- California Establishes Centralized Privacy Unit for Enforcement and Education
- August 6, 2012 | Authors: Ieuan Jolly; Michael L. Mallow; Michael A. Thurman
- Law Firms: Loeb & Loeb LLP - New York Office ; Loeb & Loeb LLP - Los Angeles Office
California Attorney General Kamala D. Harris recently announced the creation of a new task force designed to enforce consumer privacy laws and to prosecute those companies - located both within and outside the state - that violate those laws. According to the July 18, 2012, statement from the Attorney General's Office, The Privacy Enforcement and Protection Unit will operate within the Department of Justice's eCrime Unit and will includes six prosecutors from the state's Department of Justice, who will investigate and prosecute entities alleged to have violated both state and federal privacy laws. Travis LeBlanc, California's Special Assistant Attorney General for Technology, will direct the law enforcement aspect of The Privacy Unit.
California has some of the strictest state privacy regulations in the United States and its constitution expressly provides a right to privacy. The Privacy Unit will enforce laws regulating how companies can the collect, store, use and destroy of the private or sensitive information of California citizens, including state and federal laws relating to consumer and on-line privacy, health care and financial information, identity theft, government records and data security breaches.
In statements to the media, LeBlanc has indicated that online and mobile privacy will be a particular focus of the state's enforcement actions. "In terms of enforcement, we have targeted our efforts in the mobile space," said LeBlanc. "We're seeing lots of privacy concerns there. Some people see it as the wild, wild West. We intend to start enforcing the California Online Privacy Act."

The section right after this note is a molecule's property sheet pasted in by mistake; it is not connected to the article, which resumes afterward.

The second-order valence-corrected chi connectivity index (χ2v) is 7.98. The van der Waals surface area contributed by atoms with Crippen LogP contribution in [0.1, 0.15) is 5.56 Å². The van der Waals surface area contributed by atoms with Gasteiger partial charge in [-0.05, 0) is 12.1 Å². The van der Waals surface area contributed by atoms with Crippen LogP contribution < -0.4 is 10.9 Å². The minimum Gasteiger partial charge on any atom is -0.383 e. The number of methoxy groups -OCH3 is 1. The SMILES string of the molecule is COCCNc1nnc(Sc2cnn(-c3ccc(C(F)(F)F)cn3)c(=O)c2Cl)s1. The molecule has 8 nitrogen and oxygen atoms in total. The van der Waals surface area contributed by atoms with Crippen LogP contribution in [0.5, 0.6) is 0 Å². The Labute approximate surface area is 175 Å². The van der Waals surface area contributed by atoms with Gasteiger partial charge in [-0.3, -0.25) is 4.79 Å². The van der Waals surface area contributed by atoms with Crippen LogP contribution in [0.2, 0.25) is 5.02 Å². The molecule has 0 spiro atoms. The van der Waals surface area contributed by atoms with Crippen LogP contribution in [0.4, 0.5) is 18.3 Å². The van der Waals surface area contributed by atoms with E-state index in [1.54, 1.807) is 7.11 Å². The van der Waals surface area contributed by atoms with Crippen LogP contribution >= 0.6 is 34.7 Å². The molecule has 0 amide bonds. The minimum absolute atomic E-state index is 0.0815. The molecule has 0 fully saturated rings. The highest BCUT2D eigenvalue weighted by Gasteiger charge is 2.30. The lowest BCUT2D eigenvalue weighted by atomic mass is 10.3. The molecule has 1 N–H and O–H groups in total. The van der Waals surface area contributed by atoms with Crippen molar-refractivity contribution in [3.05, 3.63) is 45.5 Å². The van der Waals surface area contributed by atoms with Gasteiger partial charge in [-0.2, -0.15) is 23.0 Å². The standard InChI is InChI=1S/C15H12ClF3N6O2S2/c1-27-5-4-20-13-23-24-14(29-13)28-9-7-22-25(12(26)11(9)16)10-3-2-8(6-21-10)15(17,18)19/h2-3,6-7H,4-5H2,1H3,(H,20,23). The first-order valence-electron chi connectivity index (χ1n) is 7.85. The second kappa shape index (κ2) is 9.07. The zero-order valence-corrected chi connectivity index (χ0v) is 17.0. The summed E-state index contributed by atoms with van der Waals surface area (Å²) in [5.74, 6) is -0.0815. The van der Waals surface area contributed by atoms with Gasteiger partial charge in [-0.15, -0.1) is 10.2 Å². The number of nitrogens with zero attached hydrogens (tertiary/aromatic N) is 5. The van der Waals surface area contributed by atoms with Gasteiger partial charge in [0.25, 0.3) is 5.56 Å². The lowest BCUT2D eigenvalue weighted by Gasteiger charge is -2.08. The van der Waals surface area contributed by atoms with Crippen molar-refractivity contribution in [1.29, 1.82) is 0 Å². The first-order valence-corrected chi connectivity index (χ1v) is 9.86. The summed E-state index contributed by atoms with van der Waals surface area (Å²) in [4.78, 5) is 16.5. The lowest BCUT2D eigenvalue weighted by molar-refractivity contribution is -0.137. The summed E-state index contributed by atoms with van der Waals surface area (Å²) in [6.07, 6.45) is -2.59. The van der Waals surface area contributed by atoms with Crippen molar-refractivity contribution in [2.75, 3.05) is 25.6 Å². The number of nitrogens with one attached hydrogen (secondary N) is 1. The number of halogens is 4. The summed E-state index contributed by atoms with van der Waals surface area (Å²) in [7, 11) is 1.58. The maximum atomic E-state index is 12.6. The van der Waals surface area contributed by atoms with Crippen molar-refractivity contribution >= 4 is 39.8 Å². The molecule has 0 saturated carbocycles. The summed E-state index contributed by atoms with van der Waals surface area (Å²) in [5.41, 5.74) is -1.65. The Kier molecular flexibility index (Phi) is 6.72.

The creation of The Privacy Unit comes on the heels of the February announcement that the Attorney General Harris had reached an agreement with seven major companies in the online and mobile arena, ensuing that the companies would abide by California's Online Privacy Protection Act with respect to privacy policies in their mobile platforms and would enhance transparency in their privacy practices related to apps. The Privacy Unit reportedly will meet with these companies in August or September to evaluate their progress in implementing the agreement.
In statements to the media, LeBlanc also indicate that The Privacy Unit will scrutinize the privacy practices of companies that do business in California - regardless of whether they are located within or outside the state. "We are going to do outreach to companies, to make sure they know their obligations," he said. "And make sure that when there are violations of California privacy laws, we will enforce them."
Recent amendments to the state's data breach notification laws that went into effect in 2012 also require companies to report breaches to the Office of the Attorney General if personal information of more than 500 Californians is involved, and The Privacy Unit reportedly will produce annual reports identifying data breaches based on those notifications.
In addition to enforcement, The Privacy Unit will also focus on educating consumers and creating partnerships with industry and innovators. Joanne McNabb, formerly of the California Office of Privacy Protection, will serve as the Director of Privacy Education and Policy, and will oversee the Privacy Unit's education and outreach efforts.